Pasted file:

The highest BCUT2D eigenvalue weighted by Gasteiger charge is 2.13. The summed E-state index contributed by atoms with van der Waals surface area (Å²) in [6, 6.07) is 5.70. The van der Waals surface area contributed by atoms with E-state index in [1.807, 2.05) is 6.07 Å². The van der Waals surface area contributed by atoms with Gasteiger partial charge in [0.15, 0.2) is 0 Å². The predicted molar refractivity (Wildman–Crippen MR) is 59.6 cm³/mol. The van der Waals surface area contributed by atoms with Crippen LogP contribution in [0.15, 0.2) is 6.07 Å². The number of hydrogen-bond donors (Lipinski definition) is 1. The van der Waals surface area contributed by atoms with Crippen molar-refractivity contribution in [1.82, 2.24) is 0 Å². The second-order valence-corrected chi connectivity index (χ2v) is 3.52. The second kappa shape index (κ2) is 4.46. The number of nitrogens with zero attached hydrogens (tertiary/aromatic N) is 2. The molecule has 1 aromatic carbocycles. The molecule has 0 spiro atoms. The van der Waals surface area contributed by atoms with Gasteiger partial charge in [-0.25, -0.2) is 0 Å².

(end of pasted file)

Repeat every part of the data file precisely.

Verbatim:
The highest BCUT2D eigenvalue weighted by Gasteiger charge is 2.13. The summed E-state index contributed by atoms with van der Waals surface area (Å²) in [6, 6.07) is 5.70. The van der Waals surface area contributed by atoms with E-state index in [1.807, 2.05) is 6.07 Å². The van der Waals surface area contributed by atoms with Gasteiger partial charge in [0.15, 0.2) is 0 Å². The predicted molar refractivity (Wildman–Crippen MR) is 59.6 cm³/mol. The van der Waals surface area contributed by atoms with Crippen LogP contribution in [0.15, 0.2) is 6.07 Å². The number of hydrogen-bond donors (Lipinski definition) is 1. The van der Waals surface area contributed by atoms with Crippen molar-refractivity contribution in [1.82, 2.24) is 0 Å². The second-order valence-corrected chi connectivity index (χ2v) is 3.52. The second kappa shape index (κ2) is 4.46. The number of nitrogens with zero attached hydrogens (tertiary/aromatic N) is 2. The molecule has 1 aromatic carbocycles. The molecule has 0 spiro atoms. The van der Waals surface area contributed by atoms with Gasteiger partial charge in [-0.25, -0.2) is 0 Å².